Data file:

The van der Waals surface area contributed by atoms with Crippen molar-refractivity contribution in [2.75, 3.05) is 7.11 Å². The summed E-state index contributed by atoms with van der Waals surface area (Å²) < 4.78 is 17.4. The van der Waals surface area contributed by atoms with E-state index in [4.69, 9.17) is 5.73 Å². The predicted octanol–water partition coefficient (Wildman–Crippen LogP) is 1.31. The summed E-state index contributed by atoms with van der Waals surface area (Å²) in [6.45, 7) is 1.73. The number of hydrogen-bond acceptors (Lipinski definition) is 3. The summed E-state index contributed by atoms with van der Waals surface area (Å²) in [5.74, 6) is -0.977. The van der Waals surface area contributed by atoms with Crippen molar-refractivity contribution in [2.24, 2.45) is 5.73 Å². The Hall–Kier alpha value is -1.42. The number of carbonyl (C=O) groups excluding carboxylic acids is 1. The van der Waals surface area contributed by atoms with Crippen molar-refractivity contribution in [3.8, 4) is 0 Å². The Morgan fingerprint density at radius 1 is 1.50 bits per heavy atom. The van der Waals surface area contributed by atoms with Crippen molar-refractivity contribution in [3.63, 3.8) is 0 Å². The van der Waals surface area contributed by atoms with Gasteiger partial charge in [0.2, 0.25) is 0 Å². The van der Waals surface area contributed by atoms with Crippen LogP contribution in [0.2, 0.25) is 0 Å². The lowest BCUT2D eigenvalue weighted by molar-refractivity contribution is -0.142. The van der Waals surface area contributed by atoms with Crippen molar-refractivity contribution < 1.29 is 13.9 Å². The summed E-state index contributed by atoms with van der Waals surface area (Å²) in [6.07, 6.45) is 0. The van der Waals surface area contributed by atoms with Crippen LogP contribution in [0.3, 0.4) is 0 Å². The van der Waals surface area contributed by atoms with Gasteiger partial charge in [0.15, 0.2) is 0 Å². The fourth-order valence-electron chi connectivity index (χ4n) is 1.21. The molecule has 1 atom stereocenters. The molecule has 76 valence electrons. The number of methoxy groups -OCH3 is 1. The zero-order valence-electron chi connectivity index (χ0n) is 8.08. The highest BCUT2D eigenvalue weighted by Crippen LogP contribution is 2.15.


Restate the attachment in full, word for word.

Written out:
The van der Waals surface area contributed by atoms with Crippen molar-refractivity contribution in [2.75, 3.05) is 7.11 Å². The summed E-state index contributed by atoms with van der Waals surface area (Å²) < 4.78 is 17.4. The van der Waals surface area contributed by atoms with E-state index in [4.69, 9.17) is 5.73 Å². The predicted octanol–water partition coefficient (Wildman–Crippen LogP) is 1.31. The summed E-state index contributed by atoms with van der Waals surface area (Å²) in [6.45, 7) is 1.73. The number of hydrogen-bond acceptors (Lipinski definition) is 3. The summed E-state index contributed by atoms with van der Waals surface area (Å²) in [5.74, 6) is -0.977. The van der Waals surface area contributed by atoms with Crippen molar-refractivity contribution in [2.24, 2.45) is 5.73 Å². The Hall–Kier alpha value is -1.42. The number of carbonyl (C=O) groups excluding carboxylic acids is 1. The van der Waals surface area contributed by atoms with Crippen molar-refractivity contribution in [3.8, 4) is 0 Å². The Morgan fingerprint density at radius 1 is 1.50 bits per heavy atom. The van der Waals surface area contributed by atoms with Crippen molar-refractivity contribution in [3.63, 3.8) is 0 Å². The van der Waals surface area contributed by atoms with Gasteiger partial charge in [0.2, 0.25) is 0 Å². The van der Waals surface area contributed by atoms with Crippen LogP contribution in [0.2, 0.25) is 0 Å². The lowest BCUT2D eigenvalue weighted by molar-refractivity contribution is -0.142. The van der Waals surface area contributed by atoms with Crippen molar-refractivity contribution < 1.29 is 13.9 Å². The summed E-state index contributed by atoms with van der Waals surface area (Å²) in [6.07, 6.45) is 0. The van der Waals surface area contributed by atoms with Crippen LogP contribution in [0.3, 0.4) is 0 Å². The van der Waals surface area contributed by atoms with Gasteiger partial charge in [0.15, 0.2) is 0 Å². The fourth-order valence-electron chi connectivity index (χ4n) is 1.21. The molecule has 1 atom stereocenters. The molecule has 76 valence electrons. The number of methoxy groups -OCH3 is 1. The zero-order valence-electron chi connectivity index (χ0n) is 8.08. The highest BCUT2D eigenvalue weighted by Crippen LogP contribution is 2.15.